A dear Canadian pal of mine, found an abandoned typewriter beside a trash can in our city. He took it home where his nearest and dearest asked "what are you going to do with that?"
Thus I inherited the ancient artifact and now I am poised before the keyboard, ready to write a message to a friend back home, Wid and his family. It is a custom that used to take up a considerable part of my week, tappìng out friendly letters on a Smith Corona. The portable I typed on for many years was a high school graduation present from my sister Neal. I still cherish that machine and all its memories.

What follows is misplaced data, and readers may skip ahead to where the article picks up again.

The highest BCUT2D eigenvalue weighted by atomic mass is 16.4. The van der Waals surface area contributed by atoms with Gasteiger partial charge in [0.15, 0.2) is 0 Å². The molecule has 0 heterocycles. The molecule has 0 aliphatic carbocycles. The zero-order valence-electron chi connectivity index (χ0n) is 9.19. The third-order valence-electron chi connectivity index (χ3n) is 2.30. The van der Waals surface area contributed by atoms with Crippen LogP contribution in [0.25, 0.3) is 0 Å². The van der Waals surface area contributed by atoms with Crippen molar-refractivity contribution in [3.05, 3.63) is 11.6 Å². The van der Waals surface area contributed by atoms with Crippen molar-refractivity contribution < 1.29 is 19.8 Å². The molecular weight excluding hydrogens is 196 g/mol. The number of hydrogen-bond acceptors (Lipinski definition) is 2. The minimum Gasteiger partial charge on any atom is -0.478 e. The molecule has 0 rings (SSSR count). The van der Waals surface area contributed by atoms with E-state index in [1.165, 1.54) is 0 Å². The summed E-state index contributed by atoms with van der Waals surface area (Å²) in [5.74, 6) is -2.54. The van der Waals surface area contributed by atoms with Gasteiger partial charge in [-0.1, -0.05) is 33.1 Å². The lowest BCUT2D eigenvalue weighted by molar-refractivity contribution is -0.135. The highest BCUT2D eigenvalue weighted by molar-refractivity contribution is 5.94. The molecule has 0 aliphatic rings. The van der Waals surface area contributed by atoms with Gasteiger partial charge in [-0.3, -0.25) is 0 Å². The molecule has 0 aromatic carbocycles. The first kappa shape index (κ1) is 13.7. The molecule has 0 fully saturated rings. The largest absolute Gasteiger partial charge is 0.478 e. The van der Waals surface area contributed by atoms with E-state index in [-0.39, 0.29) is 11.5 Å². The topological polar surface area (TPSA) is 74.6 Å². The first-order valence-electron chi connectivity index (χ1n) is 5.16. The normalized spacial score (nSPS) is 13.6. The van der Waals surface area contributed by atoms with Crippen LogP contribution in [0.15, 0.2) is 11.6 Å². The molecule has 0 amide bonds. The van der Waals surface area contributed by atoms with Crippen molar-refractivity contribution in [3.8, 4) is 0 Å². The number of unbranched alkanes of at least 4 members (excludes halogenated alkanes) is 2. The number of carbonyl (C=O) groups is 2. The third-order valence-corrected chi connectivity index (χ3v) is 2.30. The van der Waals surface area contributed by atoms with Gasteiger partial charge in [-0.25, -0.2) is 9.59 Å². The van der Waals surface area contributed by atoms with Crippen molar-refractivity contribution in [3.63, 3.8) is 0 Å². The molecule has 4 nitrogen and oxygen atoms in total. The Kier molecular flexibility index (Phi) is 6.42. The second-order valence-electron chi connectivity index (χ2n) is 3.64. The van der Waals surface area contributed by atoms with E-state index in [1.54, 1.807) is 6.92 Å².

Unlike a PC, you have to really think before you tap away. You can cross out, but your errors and slip ups are all your own and out there for all the world to see. It can be a daunting prospect. Anyway, it is all part of the writing process from another era. I read an interview with the English novelist Penelope Lively who shuns the use of word processors in the novel-writing process. She much prefers pen and paper, it is a custom that has produced wonderful literature and even earned her success. Alan Bennett, the playwright, also avoids PC use, I read, and prefers a typewriter. That was his habit until very recently, anyway. Writing is a sacred act however we compose our thoughts. -- Delmar Lemming